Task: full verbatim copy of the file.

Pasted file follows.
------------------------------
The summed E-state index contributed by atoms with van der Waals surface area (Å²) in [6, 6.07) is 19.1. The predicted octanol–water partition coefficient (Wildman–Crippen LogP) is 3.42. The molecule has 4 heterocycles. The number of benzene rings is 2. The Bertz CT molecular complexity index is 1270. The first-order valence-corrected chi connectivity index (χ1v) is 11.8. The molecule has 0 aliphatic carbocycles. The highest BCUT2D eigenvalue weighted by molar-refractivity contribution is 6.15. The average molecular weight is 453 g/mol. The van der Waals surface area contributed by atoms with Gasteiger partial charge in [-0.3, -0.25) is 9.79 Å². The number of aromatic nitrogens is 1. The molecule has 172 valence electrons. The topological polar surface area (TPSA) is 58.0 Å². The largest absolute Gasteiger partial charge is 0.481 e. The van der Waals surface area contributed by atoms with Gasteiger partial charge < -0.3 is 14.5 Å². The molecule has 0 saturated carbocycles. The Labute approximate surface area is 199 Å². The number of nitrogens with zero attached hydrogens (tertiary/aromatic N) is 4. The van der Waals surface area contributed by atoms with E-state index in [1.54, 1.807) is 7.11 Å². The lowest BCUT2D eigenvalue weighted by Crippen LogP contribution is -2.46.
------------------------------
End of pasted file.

The summed E-state index contributed by atoms with van der Waals surface area (Å²) in [6, 6.07) is 19.1. The predicted octanol–water partition coefficient (Wildman–Crippen LogP) is 3.42. The molecule has 4 heterocycles. The number of benzene rings is 2. The Bertz CT molecular complexity index is 1270. The first-order valence-corrected chi connectivity index (χ1v) is 11.8. The molecule has 0 aliphatic carbocycles. The highest BCUT2D eigenvalue weighted by molar-refractivity contribution is 6.15. The average molecular weight is 453 g/mol. The van der Waals surface area contributed by atoms with Gasteiger partial charge in [-0.3, -0.25) is 9.79 Å². The number of aromatic nitrogens is 1. The molecule has 172 valence electrons. The topological polar surface area (TPSA) is 58.0 Å². The largest absolute Gasteiger partial charge is 0.481 e. The van der Waals surface area contributed by atoms with Gasteiger partial charge < -0.3 is 14.5 Å². The molecule has 0 saturated carbocycles. The Labute approximate surface area is 199 Å². The number of nitrogens with zero attached hydrogens (tertiary/aromatic N) is 4. The van der Waals surface area contributed by atoms with E-state index in [1.54, 1.807) is 7.11 Å². The lowest BCUT2D eigenvalue weighted by Crippen LogP contribution is -2.46.